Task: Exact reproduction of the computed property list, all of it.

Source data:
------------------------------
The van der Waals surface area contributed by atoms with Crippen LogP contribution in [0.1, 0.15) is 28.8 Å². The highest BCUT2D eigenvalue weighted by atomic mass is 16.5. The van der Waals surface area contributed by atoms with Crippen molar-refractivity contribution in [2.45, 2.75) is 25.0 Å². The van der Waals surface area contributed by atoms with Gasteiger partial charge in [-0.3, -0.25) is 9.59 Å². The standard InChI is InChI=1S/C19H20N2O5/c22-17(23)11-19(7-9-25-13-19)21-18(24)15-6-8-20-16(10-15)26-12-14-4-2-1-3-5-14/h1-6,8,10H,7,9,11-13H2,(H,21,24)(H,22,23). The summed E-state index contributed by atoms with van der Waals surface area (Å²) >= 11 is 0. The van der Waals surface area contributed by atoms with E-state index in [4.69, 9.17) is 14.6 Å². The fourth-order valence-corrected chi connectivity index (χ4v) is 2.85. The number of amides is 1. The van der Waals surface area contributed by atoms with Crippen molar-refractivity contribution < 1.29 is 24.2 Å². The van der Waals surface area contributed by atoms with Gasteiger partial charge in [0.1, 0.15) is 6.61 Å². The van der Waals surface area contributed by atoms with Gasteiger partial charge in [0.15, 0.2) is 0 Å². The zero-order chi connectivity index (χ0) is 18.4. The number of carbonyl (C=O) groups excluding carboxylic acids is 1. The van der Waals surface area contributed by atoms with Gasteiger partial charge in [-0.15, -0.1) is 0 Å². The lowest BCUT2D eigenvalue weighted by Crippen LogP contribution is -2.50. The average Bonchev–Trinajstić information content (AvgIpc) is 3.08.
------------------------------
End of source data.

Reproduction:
The van der Waals surface area contributed by atoms with Crippen LogP contribution in [0.1, 0.15) is 28.8 Å². The highest BCUT2D eigenvalue weighted by atomic mass is 16.5. The van der Waals surface area contributed by atoms with Crippen molar-refractivity contribution in [2.45, 2.75) is 25.0 Å². The van der Waals surface area contributed by atoms with Gasteiger partial charge in [-0.3, -0.25) is 9.59 Å². The standard InChI is InChI=1S/C19H20N2O5/c22-17(23)11-19(7-9-25-13-19)21-18(24)15-6-8-20-16(10-15)26-12-14-4-2-1-3-5-14/h1-6,8,10H,7,9,11-13H2,(H,21,24)(H,22,23). The summed E-state index contributed by atoms with van der Waals surface area (Å²) >= 11 is 0. The van der Waals surface area contributed by atoms with E-state index in [4.69, 9.17) is 14.6 Å². The fourth-order valence-corrected chi connectivity index (χ4v) is 2.85. The number of amides is 1. The van der Waals surface area contributed by atoms with Crippen molar-refractivity contribution < 1.29 is 24.2 Å². The van der Waals surface area contributed by atoms with Gasteiger partial charge in [0.1, 0.15) is 6.61 Å². The van der Waals surface area contributed by atoms with Gasteiger partial charge in [0.15, 0.2) is 0 Å². The zero-order chi connectivity index (χ0) is 18.4. The number of carbonyl (C=O) groups excluding carboxylic acids is 1. The van der Waals surface area contributed by atoms with Gasteiger partial charge in [-0.15, -0.1) is 0 Å². The lowest BCUT2D eigenvalue weighted by Crippen LogP contribution is -2.50. The average Bonchev–Trinajstić information content (AvgIpc) is 3.08.